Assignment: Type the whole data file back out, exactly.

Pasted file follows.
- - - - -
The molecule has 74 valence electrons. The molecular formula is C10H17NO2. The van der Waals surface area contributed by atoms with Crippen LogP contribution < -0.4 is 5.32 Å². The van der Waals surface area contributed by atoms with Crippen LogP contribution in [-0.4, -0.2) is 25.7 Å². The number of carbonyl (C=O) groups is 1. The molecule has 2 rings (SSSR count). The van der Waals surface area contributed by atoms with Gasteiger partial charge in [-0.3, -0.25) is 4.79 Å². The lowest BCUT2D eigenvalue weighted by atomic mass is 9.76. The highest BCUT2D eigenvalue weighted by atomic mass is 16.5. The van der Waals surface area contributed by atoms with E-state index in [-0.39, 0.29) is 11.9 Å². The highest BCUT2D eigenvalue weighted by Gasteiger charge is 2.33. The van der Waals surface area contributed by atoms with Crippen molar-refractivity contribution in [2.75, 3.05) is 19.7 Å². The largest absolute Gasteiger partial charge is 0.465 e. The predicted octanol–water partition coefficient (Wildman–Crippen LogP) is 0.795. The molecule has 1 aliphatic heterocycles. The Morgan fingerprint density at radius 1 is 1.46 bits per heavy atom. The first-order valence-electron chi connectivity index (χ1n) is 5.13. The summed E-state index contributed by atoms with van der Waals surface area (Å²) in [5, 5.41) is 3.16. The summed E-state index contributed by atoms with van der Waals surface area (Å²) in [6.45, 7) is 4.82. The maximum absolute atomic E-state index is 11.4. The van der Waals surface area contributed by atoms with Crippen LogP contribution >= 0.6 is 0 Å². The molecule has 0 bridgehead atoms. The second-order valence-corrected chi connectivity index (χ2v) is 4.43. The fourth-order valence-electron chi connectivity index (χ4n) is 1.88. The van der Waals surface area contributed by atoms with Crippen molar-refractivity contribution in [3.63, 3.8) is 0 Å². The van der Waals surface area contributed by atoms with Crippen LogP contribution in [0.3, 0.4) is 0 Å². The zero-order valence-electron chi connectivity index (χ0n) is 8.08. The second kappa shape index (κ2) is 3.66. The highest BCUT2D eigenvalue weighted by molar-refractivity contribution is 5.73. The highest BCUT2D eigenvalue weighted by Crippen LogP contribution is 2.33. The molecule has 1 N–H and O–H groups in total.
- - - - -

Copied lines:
The molecule has 74 valence electrons. The molecular formula is C10H17NO2. The van der Waals surface area contributed by atoms with Crippen LogP contribution < -0.4 is 5.32 Å². The van der Waals surface area contributed by atoms with Crippen LogP contribution in [-0.4, -0.2) is 25.7 Å². The number of carbonyl (C=O) groups is 1. The molecule has 2 rings (SSSR count). The van der Waals surface area contributed by atoms with Gasteiger partial charge in [-0.3, -0.25) is 4.79 Å². The lowest BCUT2D eigenvalue weighted by atomic mass is 9.76. The highest BCUT2D eigenvalue weighted by atomic mass is 16.5. The van der Waals surface area contributed by atoms with E-state index in [-0.39, 0.29) is 11.9 Å². The highest BCUT2D eigenvalue weighted by Gasteiger charge is 2.33. The van der Waals surface area contributed by atoms with Crippen molar-refractivity contribution in [2.75, 3.05) is 19.7 Å². The largest absolute Gasteiger partial charge is 0.465 e. The predicted octanol–water partition coefficient (Wildman–Crippen LogP) is 0.795. The molecule has 1 aliphatic heterocycles. The Morgan fingerprint density at radius 1 is 1.46 bits per heavy atom. The first-order valence-electron chi connectivity index (χ1n) is 5.13. The summed E-state index contributed by atoms with van der Waals surface area (Å²) in [5, 5.41) is 3.16. The summed E-state index contributed by atoms with van der Waals surface area (Å²) in [6.45, 7) is 4.82. The maximum absolute atomic E-state index is 11.4. The van der Waals surface area contributed by atoms with Crippen LogP contribution >= 0.6 is 0 Å². The molecule has 0 bridgehead atoms. The second-order valence-corrected chi connectivity index (χ2v) is 4.43. The fourth-order valence-electron chi connectivity index (χ4n) is 1.88. The van der Waals surface area contributed by atoms with Crippen molar-refractivity contribution in [3.63, 3.8) is 0 Å². The van der Waals surface area contributed by atoms with Crippen LogP contribution in [0.3, 0.4) is 0 Å². The zero-order valence-electron chi connectivity index (χ0n) is 8.08. The second kappa shape index (κ2) is 3.66. The highest BCUT2D eigenvalue weighted by molar-refractivity contribution is 5.73. The highest BCUT2D eigenvalue weighted by Crippen LogP contribution is 2.33. The molecule has 1 N–H and O–H groups in total.